- Neutral posture is feet flat on the floor, toes pointing forward, knees soft, shoulders back, chest expanded, chin tucked in. Think mountain pose in yoga! Here’s a short video showing you how to adopt a neutral stance.
With this neutral stance as your home base, you can move to an assertive stance when you want to advocate for your own views and interests, or those of your team or organization.
- Assertive postures are generally open and forceful, leaning forward, intense eye contact, or power poses that build confidence as advocated by Amy Cuddy.
You can also move to a receptive stance, where you convey that you are seriously considering the views and objectives of others.
- Receptive postures are open and relaxed, slightly leaning back, perhaps head tilted to listen, hands lightly resting.
Your posture will automatically affect how you breathe, and therefore how much oxygen and energy are circulating through your body. Most of us—particularly under pressure— breathe from high up in the chest, tending toward short, shallow breaths.
- Stop and take a conscious breath to calm or energize yourself, or to bring yourself fully on-line before a crucial conversation
- Soften the belly, letting the muscles of the lower diaphragm expand so that your breathing naturally drops further in the body
- Adopt a neutral posture to permit easy and natural breathing and circulation
Face, Eyes and Hands
Our tendency to eye contact, facial expressiveness and use of hand gestures is often culturally shaped. As an anglophone I didn’t learn to use gestures as a child, but after many travels around the Mediterranean, I now find myself waving my hands around! Depending on your personal baseline and the cultural context, practice;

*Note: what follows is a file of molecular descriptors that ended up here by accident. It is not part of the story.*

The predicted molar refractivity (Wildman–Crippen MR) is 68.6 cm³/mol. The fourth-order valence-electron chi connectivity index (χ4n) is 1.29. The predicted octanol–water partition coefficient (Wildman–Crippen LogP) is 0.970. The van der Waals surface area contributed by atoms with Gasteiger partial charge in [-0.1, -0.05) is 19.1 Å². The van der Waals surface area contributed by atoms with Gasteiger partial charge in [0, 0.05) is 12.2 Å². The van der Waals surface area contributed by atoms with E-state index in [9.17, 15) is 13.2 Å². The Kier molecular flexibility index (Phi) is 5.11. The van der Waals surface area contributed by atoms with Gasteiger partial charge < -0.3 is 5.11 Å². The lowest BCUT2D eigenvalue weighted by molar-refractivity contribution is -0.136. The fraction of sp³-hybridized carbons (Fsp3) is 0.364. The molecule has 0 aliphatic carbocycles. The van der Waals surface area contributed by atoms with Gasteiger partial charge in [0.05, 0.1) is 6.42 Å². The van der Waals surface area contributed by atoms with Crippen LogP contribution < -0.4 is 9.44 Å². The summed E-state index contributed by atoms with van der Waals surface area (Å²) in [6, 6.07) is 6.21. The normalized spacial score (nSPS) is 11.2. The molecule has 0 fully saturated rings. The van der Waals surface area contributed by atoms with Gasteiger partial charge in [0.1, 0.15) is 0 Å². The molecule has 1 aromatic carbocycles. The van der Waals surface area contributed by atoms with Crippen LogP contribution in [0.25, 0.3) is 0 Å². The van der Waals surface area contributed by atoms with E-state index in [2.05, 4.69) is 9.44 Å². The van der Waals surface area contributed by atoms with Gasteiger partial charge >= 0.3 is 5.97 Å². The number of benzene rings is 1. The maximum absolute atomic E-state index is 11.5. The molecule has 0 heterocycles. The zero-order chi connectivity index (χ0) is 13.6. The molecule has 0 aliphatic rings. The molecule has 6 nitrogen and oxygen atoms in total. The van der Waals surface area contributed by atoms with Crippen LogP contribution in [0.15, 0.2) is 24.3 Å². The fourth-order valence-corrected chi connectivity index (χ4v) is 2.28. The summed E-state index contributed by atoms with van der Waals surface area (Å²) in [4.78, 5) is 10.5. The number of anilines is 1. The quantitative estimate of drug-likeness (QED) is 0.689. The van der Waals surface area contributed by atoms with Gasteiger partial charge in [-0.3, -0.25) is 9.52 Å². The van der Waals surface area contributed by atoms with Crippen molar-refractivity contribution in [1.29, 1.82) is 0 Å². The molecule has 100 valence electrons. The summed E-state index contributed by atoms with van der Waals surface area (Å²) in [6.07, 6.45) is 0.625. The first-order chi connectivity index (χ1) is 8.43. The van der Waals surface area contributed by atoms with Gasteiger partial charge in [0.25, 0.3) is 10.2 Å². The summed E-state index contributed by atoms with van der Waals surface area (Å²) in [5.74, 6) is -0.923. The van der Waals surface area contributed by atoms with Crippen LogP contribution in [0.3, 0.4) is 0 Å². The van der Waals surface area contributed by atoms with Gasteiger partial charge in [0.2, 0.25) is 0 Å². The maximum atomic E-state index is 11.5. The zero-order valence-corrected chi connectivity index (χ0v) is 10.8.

- Making eye contact, for a short or long period of time. Use your eyes to express emotions; eyes wide (surprise, pleasure) or slightly narrow (doubt)
- Smiling. Drop your jaw slightly (so your teeth aren’t touching) to soften your face. Cock your head to one side to express interest
- Consider adding or minimizing your use of gesture to add emotion, emphasis and colour to your body language. Use a firm, but not bone-crushing handshake.
Use of Space
Where you sit at a table or stand in a room is an overlooked aspect of body language. Try;
- At a meeting table, vary your usual spot. Sit where you can make eye contact with key people. If you’re having a meeting between two teams, decide whether you want the team members to sit on opposite sides of the table, or intermingle.
- When standing, go to the back of the room to take a receptive stance, or move toward the centre of the room to take an assertive stance.
Mindfulness and Conscious Body Language
So how are you supposed to pay attention to your body language as well as the content of your message? Mindfulness helps.
With mindfulness, you learning to pay attention to what’s happening in the present moment in the body, mind and external environment, with an attitude of curiosity and kindness.[ii] You can become curious about your default body language. What or who triggers you to adopt an assertive or receptive stance? How can you, in the moment, adapt your body language? (My book Mind Your Life helps you develop a customized mindfulness practice to suit your style and schedule.)
When you pay attention to what your body is speaking, as well as your mouth, you do not give off mixed messages. With your body and words aligned, you grow into your full integrity, able to offer all your wisdom and respond with agility to complex challenges. Leadership is a full contact sport!
[i]See Bill Joiner & Stephen Josephs, Leadership Agility (San Francisco, Jossey-Bass, 2007)
[ii]See Meg Salter, Mind Your Life: How Mindfulness Builds Resilience and Reveals Your Extraordinary (Toronto, MegaSpace Press, 2017)